What are your views on the proposed amendments to the Electricity Act: bringing DBT for electricity subsidy?
I am not aware of any proposal within the government of replacing electricity subsidy (in some sense an indirect subsidy) with DBT. There has been talk by academics that all subsidies should get converted into some form of Universal Basic Income. PM Kisan has put ₹24,000 crore without touching any input subsidy available to them. I don’t know where this talk (providing electricity subsidy as DBT) is coming from.
Your views on economy being in a technical recessions…
A technical recession happens when there is normal economic cycle and level of economic activity goes up and down as a result of exogenous (external) or endogenous policy action — monetary or fiscal. This is a natural disaster and this is negative economic impact arising due to it. This is not a technical recession. To talk or conclude this as recession is wrong use of definition of recession.
What is your take on economic recovery? As of September 30, we are staring at nearly ₹2-lakh crore overall tax shortfalls? Where should one draw comfort?
Economic recovery has begun already. First quarter of 2021-22 you will see economy getting back on track to the pre-Covid levels. You may see negative growth this fiscal, but growth in 2021-22 will rebound to be in excess of 15 per cent in nominal terms and more.
I also see the Third quarter GDP this fiscal coming back to previous year level — growth rate could be zero or slightly negative or slightly positive growth. Fourth quarter, it will surely be a positive growth rate.
Economic recovery is on its way, pandemic has wound itself down and people’s fear has come down. A number of high frequency indicators are pointing to this. I think recovery is on and will gain real momentum in beginning of next fiscal.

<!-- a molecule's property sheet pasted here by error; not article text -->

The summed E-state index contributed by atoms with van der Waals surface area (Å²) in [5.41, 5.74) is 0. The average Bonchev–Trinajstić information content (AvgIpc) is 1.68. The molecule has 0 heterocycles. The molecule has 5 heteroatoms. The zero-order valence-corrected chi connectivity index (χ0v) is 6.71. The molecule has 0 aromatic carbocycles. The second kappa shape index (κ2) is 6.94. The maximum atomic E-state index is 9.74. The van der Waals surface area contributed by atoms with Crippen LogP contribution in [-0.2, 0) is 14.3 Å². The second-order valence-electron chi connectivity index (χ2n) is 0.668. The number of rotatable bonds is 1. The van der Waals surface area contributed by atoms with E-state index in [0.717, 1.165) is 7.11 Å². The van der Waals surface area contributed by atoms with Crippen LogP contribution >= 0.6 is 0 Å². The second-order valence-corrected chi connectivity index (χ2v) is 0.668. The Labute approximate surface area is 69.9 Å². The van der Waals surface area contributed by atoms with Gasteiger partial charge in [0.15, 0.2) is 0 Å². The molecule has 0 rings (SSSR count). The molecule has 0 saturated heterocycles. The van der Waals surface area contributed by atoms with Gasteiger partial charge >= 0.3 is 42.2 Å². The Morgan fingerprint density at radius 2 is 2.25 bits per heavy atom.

We should draw comfort in the private sector being resilient and entrepreneurship being resilient. People are getting back to business as usual. You should draw comfort from the Finance Minister’s recent remarks that she will not let worries about a widening budget deficit stop her from spending more to support the economy nor will existing stimulus spending be wound down in a hurry. Comfort must come from substantial number of large reforms undertaken in last nine months — these are not minor.
Number of major steps to improve the ease of doing business and investment climate has been taken. The other thing you should take comfort from is inflow of foreign capital has not been affected in the last nine months despite pandemic.
In April-September, FDI inflow is $40 billion as compared to $32 billion in the same period last year. India story remains good and you will continue to see both domestic and foreign investments come up in coming weeks.